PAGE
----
With manual transmission
Which of course already lists the main advantage of the petrol engine. Because the two-liter vacuum cleaner proves to be a very tough fellow in the test, who seems to do his job unwillingly and lumbering. And the mild hybridization with a belt starter generator does not push itself into the foreground with effective support.
To do this, the driver is forced to choose the right gear ratio by manual shifting. The transmission shifts smoothly, but the MX-30 doesn't need anything of the sort. It has a single-stage transmission with a fixed gear ratio – which, by the way, is labeled as an automatic transmission at Mazda. So the only choice left is between driving forwards and backwards, and if the selector lever couldn't be pushed from P to D mode with some hesitation, there would be nothing to moan about.
The electric motor is also very tired, at least when you compare it to some of the high-torque drives from the competition. It accelerates the Mazda, which weighs almost 1.7 tons, even more slowly than the petrol engine in the CX-30. It is limited at 140. Already just beyond 100 km/h, the engine seems to be having a harder time. Since the consumption on the on-board computer increases rapidly in the direction of 30 kWh/100 km, it is better to exercise a little restraint when driving on the motorway.
The CX-30 proves to be the better long-distance car not only because of the range: it runs at speeds of up to 198 km/h and has power reserves that can be called up more spontaneously. The electric crossover shows its strengths in short-distance traffic - with a quiet drive, zero local emissions and with all the advantages that the E-mark brings with it.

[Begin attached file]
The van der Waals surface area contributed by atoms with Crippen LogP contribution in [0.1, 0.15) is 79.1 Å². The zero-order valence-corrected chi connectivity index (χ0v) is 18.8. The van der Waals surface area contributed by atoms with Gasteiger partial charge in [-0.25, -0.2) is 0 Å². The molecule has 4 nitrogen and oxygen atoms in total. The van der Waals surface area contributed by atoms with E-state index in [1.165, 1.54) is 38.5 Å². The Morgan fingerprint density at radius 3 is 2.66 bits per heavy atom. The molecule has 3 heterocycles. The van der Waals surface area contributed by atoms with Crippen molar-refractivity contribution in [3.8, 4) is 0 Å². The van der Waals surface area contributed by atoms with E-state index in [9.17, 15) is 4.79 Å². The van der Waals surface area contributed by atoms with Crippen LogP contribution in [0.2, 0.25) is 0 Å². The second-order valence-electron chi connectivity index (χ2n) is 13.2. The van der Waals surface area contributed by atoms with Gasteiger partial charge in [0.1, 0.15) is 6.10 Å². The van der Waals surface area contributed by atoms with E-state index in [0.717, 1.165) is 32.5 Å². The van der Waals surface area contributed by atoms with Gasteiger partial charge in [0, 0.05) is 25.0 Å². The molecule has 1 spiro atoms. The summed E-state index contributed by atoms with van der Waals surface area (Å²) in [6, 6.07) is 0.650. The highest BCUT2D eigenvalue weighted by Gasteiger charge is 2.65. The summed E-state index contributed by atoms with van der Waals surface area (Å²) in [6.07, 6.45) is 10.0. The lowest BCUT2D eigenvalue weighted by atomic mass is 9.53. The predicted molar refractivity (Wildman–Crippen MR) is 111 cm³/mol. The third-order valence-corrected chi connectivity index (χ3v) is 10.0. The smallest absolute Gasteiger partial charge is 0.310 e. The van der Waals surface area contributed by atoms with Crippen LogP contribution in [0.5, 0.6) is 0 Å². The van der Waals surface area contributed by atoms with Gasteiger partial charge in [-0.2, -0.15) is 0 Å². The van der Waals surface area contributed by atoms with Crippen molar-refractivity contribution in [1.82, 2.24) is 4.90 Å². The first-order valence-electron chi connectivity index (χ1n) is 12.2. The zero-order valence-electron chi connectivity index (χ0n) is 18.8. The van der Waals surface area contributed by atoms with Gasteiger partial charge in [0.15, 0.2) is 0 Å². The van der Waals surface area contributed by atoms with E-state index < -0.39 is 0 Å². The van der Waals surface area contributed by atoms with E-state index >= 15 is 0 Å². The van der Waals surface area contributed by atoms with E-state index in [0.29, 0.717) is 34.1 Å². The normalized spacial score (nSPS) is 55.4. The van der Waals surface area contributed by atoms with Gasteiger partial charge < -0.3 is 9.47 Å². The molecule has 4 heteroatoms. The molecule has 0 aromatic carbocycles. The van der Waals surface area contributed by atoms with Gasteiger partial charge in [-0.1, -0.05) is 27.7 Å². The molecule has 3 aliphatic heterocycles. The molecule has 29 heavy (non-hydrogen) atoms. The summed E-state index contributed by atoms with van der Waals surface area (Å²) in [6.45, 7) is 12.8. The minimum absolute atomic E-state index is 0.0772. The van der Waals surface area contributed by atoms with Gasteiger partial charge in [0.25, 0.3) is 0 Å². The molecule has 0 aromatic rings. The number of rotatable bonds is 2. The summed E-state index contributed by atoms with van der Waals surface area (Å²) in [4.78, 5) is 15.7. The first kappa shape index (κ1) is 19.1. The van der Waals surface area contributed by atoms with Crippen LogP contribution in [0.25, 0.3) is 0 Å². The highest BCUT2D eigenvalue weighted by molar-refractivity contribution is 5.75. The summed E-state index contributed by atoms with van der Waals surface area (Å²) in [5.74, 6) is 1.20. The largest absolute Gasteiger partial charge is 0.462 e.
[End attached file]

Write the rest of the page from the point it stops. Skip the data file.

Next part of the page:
As expected, there are few differences in the driving characteristics. The MX corners more lightly and springs more flexibly, both possibly as a result of the low-mounted battery pack. On the other hand, the braking values of the two compact SUVs, which only need around 34 meters to stop from 100 km/h, are at a similarly high level. Very exemplary!
The fact that the electric MX finishes a few points ahead of the petrol CX is mainly due to the lower energy consumption and lower overall costs. And since you already know what a haiku is: in the end, the winner basks in the spring light. Behold, laurel wilts.
With the better cost and climate balance, the MX overtakes just before the finish. It also has the finer suspension and slightly better driving characteristics, that's enough this time.
Range and suitability for everyday use speak very clearly for the CX.The consumption and the higher costs in almost all areas still cost him the win here.